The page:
The Passion’s Jim Caviezel Reveals God’s ‘Call’ to Share ‘Truth’ in Acting


‘The Passion’ Star Shared His Faith with Students Before Easter: ‘Be Saints’

With Good Friday quickly approaching, churches across the country are preparing to screen Mel Gibson’s The Passion of the Christ. But while millions of Americans know about the box office hit that illustrates Jesus’s crucifixion and death, fewer are familiar with the story of the man who played him.

On Thursday, March 22, Liberty University published a video of Jim Caviezel speaking in front of thousands of Christian students at Convocation about his new role in the movie Paul, Apostle of Christ. But the interview largely consisted the 49-year-old actor discussing The Passion – and his story of faith.

“We hold the truth,” he told the students, “and Our Lord gave me an opportunity to do something with it.”

From the beginning of his career, he said, Jesus has held him “like a little lamb.”

“I had the call to be an actor, but it was going to take Him to teach me, to bring me to the right teachers and to the right films,” he said.

That call first came when he turned 19 years old.

“I felt this love that I’d never felt before, this peace I’d never felt before, and I heard God say, ‘I’d like you to be an actor,” he said. It was a “deep experience” that left an “indelible mark written on my heart.”

While his acting career took off at age 28, he said it wasn’t until he starred in the The Passion that God’s call was fully realized. His agent arranged a meeting with Mel Gibson, he said, about a surfing movie. But, as he later discovered, the meeting was really about The Passion.

“Mel Gibson shows up,” Caviezel remembered, “and I suddenly have this shot back to when I was 19-years-old.” As the meeting progressed, he realized, “This isn’t a surfing film,” and asked Gibson, “You want me to play Jesus, don’t you?”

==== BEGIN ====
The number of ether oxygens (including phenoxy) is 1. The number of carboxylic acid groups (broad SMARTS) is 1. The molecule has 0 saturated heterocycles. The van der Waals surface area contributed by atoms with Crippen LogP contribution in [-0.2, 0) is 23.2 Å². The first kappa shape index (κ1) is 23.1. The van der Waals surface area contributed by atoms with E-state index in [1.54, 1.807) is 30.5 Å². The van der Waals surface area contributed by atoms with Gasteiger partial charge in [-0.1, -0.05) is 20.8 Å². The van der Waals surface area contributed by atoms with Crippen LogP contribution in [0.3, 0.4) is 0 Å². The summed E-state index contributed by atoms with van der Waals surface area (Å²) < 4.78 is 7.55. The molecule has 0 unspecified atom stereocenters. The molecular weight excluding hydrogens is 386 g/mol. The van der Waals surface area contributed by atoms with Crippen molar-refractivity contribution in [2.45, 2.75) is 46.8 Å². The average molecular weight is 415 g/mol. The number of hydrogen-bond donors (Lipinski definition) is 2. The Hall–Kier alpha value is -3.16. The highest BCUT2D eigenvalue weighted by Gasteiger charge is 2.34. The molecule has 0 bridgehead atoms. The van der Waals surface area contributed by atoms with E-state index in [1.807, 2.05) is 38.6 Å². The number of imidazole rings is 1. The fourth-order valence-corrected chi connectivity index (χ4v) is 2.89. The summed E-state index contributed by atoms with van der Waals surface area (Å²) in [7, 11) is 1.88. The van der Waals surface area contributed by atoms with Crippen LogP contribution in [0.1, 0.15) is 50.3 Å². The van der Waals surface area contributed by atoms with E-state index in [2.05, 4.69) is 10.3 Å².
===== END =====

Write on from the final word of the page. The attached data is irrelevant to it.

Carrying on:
At home in the kitchen, two days later, Caviezel heard his phone ringing. Gibson wanted to know if he still wanted to “play this Jesus guy.”

“He says, ‘If you do it, you may never work in this town again,’” Caviezel recalled. “And I felt fear coming into me.”

After a pause, he heard Gibson mutter “he’s not going to do it.” But that’s when something clicked for Caviezel. He felt a “great love” telling him “we’re all called to carry our cross. If you don’t pick up and carry your cross, you will be crushed by the weight of it.’”

And so he did. Literally.

He responded to Gibson, “I just realized my initials are J.C. and I’m 33-years-old.” Gibson responded by telling Caviezel he was “freaking” him out with the Jesus comparison and promptly hung up.

That started Caviezel’s long journey with the film, which included suffering through a shoulder separation, a bout of hypothermia that led to open heart surgery, a lung infection, and being struck by lightning.

His struggle finally came to a halt one day, as he hung on the cross for filming, with the wind “rip[ping]my shoulder out.” As someone handed him headphones to listen to the Christian song “Above All,” the pain evaporated.

“It took me into heaven,” Caviezel said, and made him realize that “even in all this suffering, man, evil has no power over us.”

After sharing his story, he urged students to live out their own lives.

“Set yourselves apart from this corrupt generation,” he encouraged. “Be saints. You weren’t made to fit in. You were born to stand out.”

He certainly does. According to Caviezel, Gibson’s warning about Hollywood’s rejection of a man who dared star as Jesus came true, to a degree.

“If there was a comedy out there I would do it, but after playing Jesus you don’t really get offers like that anymore,” he told People Monday. “As soon as I did Passion, other [film offers]stopped coming in.”

But he doesn’t regret it for one moment, according to an interview with Polish press.

“There is nothing more glorious and at the same time more humbling than this role,” he said, arguing that his faith illuminates his career.

“People in Hollywood keep asking me why I can’t separate my acting career from being a Catholic,” he said. ”Actually my faith helps me.”

And, as he revealed at Liberty University, he hopes the film shared that faith: “I don’t want the world to see me,” he prayed, “I want them to see You, Lord.’”

While he isn’t alone, Caviezel is a rarity in Hollywood as he reminds both actors and students that work can also be a way of prayer and praise to God.

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Katie Yoder serves as the associate culture editor at NewsBusters and is a columnist for She is also the Joe and Betty Anderlik Fellow for the Media Research Center’s culture division. Follow her on Twitter @k_yoder.

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